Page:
Michael Gove has appointed a new food waste champion as part of government plans to eliminate food waste to landfill by 2030.
Ben Elliot is an entrepreneur and philanthropist who co-founded the lifestyle group Quintessentially. The charitable arm of the business has recently partnered with The Felix Project, the charity combatting the issue of food waste and food poverty in London, to pioneer a government-backed initiative to divert up to £1bn of surplus food to those in need.
Elliot will work with businesses across the retail, food manufacturing, hospitality and foodservice sectors on strategies to tackle food waste from farm to fork.
Defra said the appointment was a key commitment in its recently-published Resources and Waste Strategy, which also sets out plans to consult on introducing annual reporting of food surplus and waste by food businesses, and to consult on seeking powers for setting mandatory targets for food waste prevention should progress be insufficient.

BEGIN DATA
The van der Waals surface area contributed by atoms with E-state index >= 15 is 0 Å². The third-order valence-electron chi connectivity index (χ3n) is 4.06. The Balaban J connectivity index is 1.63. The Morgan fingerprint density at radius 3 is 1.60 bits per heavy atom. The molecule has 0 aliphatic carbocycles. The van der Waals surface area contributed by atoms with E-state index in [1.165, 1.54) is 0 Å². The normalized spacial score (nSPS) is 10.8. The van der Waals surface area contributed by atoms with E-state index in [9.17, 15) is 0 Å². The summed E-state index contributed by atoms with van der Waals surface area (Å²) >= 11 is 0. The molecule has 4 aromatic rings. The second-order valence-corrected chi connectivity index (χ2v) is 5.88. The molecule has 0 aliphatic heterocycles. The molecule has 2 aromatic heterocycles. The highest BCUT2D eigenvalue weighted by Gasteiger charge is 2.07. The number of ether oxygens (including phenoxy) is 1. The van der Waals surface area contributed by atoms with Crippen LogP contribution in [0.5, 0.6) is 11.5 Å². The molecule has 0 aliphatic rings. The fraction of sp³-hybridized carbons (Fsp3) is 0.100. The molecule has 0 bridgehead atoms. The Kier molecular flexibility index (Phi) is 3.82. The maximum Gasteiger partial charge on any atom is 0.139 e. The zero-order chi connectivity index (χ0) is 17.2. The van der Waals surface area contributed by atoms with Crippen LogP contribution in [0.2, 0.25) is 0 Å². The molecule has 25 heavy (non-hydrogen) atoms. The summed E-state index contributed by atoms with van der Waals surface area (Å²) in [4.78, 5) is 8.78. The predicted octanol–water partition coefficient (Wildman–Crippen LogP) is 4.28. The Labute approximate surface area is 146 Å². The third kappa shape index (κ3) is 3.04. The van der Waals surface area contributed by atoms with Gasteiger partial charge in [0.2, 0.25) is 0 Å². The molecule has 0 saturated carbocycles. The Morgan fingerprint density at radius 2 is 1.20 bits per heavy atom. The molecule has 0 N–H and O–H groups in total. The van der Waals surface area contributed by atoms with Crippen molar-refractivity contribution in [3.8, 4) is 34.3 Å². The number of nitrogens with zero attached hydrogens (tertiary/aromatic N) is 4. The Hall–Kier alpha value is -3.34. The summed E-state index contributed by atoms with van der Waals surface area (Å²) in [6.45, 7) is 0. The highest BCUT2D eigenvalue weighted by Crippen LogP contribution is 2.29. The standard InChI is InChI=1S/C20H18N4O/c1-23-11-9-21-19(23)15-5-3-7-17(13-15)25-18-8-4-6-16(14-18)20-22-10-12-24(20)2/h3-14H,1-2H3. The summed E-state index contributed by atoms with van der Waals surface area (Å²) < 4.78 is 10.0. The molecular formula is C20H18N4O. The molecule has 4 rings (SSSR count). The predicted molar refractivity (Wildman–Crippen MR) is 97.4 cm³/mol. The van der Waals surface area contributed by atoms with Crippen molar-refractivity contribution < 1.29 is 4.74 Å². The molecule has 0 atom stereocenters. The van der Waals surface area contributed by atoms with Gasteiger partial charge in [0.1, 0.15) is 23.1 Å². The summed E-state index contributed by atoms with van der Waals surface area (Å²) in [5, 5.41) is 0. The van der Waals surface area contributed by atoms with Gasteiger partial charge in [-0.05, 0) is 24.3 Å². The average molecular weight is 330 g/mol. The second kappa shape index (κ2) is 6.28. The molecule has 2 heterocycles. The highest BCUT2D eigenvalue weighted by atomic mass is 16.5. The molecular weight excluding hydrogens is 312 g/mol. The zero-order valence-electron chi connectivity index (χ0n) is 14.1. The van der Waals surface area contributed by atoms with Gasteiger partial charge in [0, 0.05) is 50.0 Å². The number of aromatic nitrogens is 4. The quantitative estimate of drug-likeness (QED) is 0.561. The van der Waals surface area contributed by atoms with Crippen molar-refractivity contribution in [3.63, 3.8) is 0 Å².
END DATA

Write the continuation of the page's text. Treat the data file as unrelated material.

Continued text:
“As a nation, we need to stop this excessive waste and ensure that surplus food finds its way to people in our society who need it most, and not let it get thrown away and go to landfill,” said Elliot. “My new appointment will allow me to work with DEFRA and food retailers all over the country to help build out a nationwide strategy that will ensure surplus food is not wasted at the expense of those in our society that truly need it.”
Elliot’s first task in his new role will be to ensure that a new £15m food waste fund announced by the government in October redistributes surplus food that would otherwise be wasted to those most in need.